House Democrats release long-awaited highway bill

By Arianna Skibell | 06/04/2021 01:27 PM EDT

House Transportation and Infrastructure Chairman Peter DeFazio (D-Ore.) during a press conference on Capitol Hill last month.

House Transportation and Infrastructure Chairman Peter DeFazio (D-Ore.) during a press conference on Capitol Hill last month. Francis Chung/E&E News

House Democrats today introduced a long-anticipated surface transportation bill, eliciting scorn from their Republican colleagues, who say the measure goes too far to the left.

The $547 billion "Investing in a New Vision for the Environment and Surface Transportation in America Act," or "INVEST in America Act," would allocate record funding for passenger rail, public transit, cycling, walking and other zero-emissions infrastructure over a five-year period. The measure would also invest in connecting communities cut off by highways and roads.

"The INVEST in America Act puts a core piece of President Biden’s American Jobs Plan into legislative text, seizing this once-in-a-generation opportunity to move our transportation planning out of the 1950s and toward our clean energy future," House Transportation and Infrastructure Chairman Peter DeFazio (D-Ore.) said in a statement.


The legislation would allocate $343 billion to repairing and fortifying existing roads and bridges. About $4 billion of that would go toward electric vehicle charging infrastructure, and $8.3 billion would be dedicated to activities that reduce carbon emissions.

The measure would invest $109 billion in transit to increase routes, reduce maintenance backlogs and scale up zero-emission vehicles.

The remaining $95 billion would go toward passenger and freight rail, tripling funding for Amtrak and upgrading service on the Northeast Corridor.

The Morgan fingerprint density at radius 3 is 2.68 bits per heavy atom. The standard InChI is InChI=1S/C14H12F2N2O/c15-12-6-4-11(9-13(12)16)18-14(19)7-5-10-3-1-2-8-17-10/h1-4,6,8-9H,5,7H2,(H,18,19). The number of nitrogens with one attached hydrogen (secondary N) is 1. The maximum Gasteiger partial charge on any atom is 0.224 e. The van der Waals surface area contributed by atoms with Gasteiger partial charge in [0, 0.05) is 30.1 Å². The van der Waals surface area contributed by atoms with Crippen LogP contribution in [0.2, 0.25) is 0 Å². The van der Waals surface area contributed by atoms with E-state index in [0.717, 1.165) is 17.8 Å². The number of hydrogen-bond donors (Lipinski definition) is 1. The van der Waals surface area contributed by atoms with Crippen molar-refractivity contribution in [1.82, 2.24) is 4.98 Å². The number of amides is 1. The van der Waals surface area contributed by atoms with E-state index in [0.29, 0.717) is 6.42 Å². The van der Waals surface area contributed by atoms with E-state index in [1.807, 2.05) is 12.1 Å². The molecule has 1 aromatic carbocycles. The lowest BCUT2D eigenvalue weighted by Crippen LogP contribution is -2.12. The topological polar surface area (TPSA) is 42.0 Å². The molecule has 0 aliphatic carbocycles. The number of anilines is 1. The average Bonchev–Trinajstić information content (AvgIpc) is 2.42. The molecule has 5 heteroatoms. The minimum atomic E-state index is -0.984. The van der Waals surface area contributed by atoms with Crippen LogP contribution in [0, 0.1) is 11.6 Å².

"I believe the country today requires a new and more comprehensive approach well beyond our prior bills," Del. Eleanor Holmes Norton (D-D.C.), chair of the T&I Subcommittee on Highways and Transit, said in a statement. "For example, this bill takes on entirely new issues never before considered, such as climate change and multi-modal access in and through cities and towns."

House Republicans, led by T&I ranking member Sam Graves (R-Mo.), dubbed the proposal the "My Way or the Highway Bill 2.0," saying it doubles down on restrictive policies and costly diversions.

"Instead of working with Republicans to find common ground on a bill that could earn strong bipartisan support — something our Senate counterparts did successfully last month — this bill moves even further to the left to appease the most progressive members in the Majority’s party," the GOP lawmakers said in a statement.

Senators easily passed a $35 billion water infrastructure package, S. 914, last month, and their $350 billion surface transportation reauthorization bill passed unanimously through the Environment and Public Works Committee last week.

Republican Reps. Rodney Davis of Illinois, Rick Crawford of Arkansas and Garret Graves of Louisiana, House T&I subcommittee ranking members, said of the new House bill: "Despite a narrower margin of power and the President’s call for bipartisanship, the Majority never seriously considered incorporating Republican priorities and reaching a compromise."

House Republicans last month released their own proposal, which calls for a $400 billion investment over five years for federal highway, transit and safety programs (Greenwire, May 19).

The T&I Committee is slated to mark up the Democrats’ bill next Wednesday, along with a wastewater proposal also opposed by Republicans, H.R. 1915 (E&E Daily, May 14).

The tension is mirrored in the larger and ongoing infrastructure debate among Democrats, Republicans and the White House.

Biden and the top GOP negotiator on infrastructure, Sen. Shelley Moore Capito (R-W.Va.), the EPW ranking member, are slated to speak again today (Greenwire, June 3).

Meanwhile, progressives are putting increasing pressure on Biden to not capitulate to Republican demands. Activists with the Sunrise Movement today gathered outside the White House to call on the president to pass the "boldest version" of his American Jobs Plan.

"It’s time to meet with us, the young organizers that elected him, instead," Varshini Prakash, executive director of the Sunrise Movement, said in a statement. "This moment demands an infrastructure package that will stop climate change and create millions of good jobs in the process, and we won’t stop until he delivers."